“Strategy without execution is just hallucination,” Oakley said. “So many organizations spend a ton of money and a ton of time building a strategy that never leaves the page. The discipline of execution is installing what I would call the management operation system. The easy part was getting the strategy. The hard part is getting the flywheel turning with momentum in a way that your gains produce on themselves.”
In the classroom, Oakley lectures on the importance of reinvesting in talent, the need for inter-office conflict and why shared understanding matters. She also emphasizes the importance of streamlining—and even limiting—an organization’s goals, acknowledging any resource restraints that could make achieving those goals more difficult.
But her course is also about synthesizing the EMBA experience, encouraging students to reflect on everything they’ve learned during their 18 months on campus and map out how they might apply it.
Andy Cohen, professor of the practice and faculty director of the EMBA, says Oakley’s unique experience and perspective has made her a terrific addition to his teaching team.
“She integrates her ease with students in the classroom, her wisdom derived from a long successful career and her status as a former EMBA student into a powerful final integrative course in the curriculum,” he said. “And, at the same time, she is simply the most recent in a long line of examples of the EMBA bringing talented, practitioner alumni to bear on our program. This is a hallmark of the Daniels EMBA program.”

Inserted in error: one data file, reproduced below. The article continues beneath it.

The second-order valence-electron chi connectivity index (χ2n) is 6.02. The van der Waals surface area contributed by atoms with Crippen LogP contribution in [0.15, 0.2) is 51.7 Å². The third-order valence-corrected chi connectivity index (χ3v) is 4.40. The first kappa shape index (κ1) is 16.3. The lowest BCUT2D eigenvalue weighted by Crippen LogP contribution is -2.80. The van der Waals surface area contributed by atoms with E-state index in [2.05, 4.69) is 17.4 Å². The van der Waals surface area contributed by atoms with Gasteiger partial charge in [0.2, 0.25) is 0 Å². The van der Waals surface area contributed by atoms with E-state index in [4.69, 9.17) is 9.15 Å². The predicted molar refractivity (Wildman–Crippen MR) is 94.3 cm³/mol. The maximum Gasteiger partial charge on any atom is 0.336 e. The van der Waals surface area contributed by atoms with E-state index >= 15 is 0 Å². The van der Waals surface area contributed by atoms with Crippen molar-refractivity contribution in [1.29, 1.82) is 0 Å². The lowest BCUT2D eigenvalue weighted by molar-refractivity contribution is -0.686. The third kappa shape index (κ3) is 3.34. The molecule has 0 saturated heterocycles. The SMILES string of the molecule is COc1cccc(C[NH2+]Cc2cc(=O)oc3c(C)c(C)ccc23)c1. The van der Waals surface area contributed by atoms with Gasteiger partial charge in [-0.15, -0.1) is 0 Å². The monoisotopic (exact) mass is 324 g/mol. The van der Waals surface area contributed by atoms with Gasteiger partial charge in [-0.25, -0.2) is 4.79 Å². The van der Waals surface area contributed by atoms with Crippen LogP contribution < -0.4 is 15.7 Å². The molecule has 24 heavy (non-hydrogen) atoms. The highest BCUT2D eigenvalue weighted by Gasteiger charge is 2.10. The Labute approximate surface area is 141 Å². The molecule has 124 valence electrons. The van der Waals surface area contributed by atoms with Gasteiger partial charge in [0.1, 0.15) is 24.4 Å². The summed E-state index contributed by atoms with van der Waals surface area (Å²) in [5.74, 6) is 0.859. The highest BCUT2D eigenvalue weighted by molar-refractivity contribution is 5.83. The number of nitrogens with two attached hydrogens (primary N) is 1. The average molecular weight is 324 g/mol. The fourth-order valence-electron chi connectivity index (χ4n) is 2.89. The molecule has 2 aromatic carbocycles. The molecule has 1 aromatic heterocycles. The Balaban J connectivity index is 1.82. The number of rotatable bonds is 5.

Creating “experiences” at Sodexo Live!
In January, Oakley was named the North American Chief Executive Officer of Sodexo Live!, which serves more than 200 sports, cultural and entertainment properties on the continent. Super Bowls, convention centers, museums, concert venues and airport lounges all count on Sodexo Live! for amenities and atmosphere. Local institutions, like the Colorado Convention Center and Denver Center for the Performing Arts, are partners as well.
“What I love about Sodexo Live! is that the only lane that is there is to be an experience maker,” said Oakley, who will lead more than 20,000 employees across the U.S. and Canada.
Oakley was also excited to take a job at a company that is 40% family-owned. She reports to Natalie Bellon-Szabo, whose father, Pierre, founded Sodexo. It’s that legacy and tight-knit culture that has Oakley excited about her future at the company.
“I think there’s something about the spirit of [the company] that I really connected with—particularly in this moment in time with where consumers are, with where the general population are. Our senses are so dulled because we are just overstimulated, underconnected. And I think experiences matter.”
That’s why, in some ways, the position at Sodexo is a return to her teenage years, when a young Australian wanted to major in psychology, the study of human behavior.
“I think I always felt a connection to people,” Oakley said. “For me, that had always been a big part of my life, having people who saw more in you than yourself. I was really hopeful to pay that forward and make a career out of that.
“It’s funny, I look back and think I did make a career out of that, just without the degree.”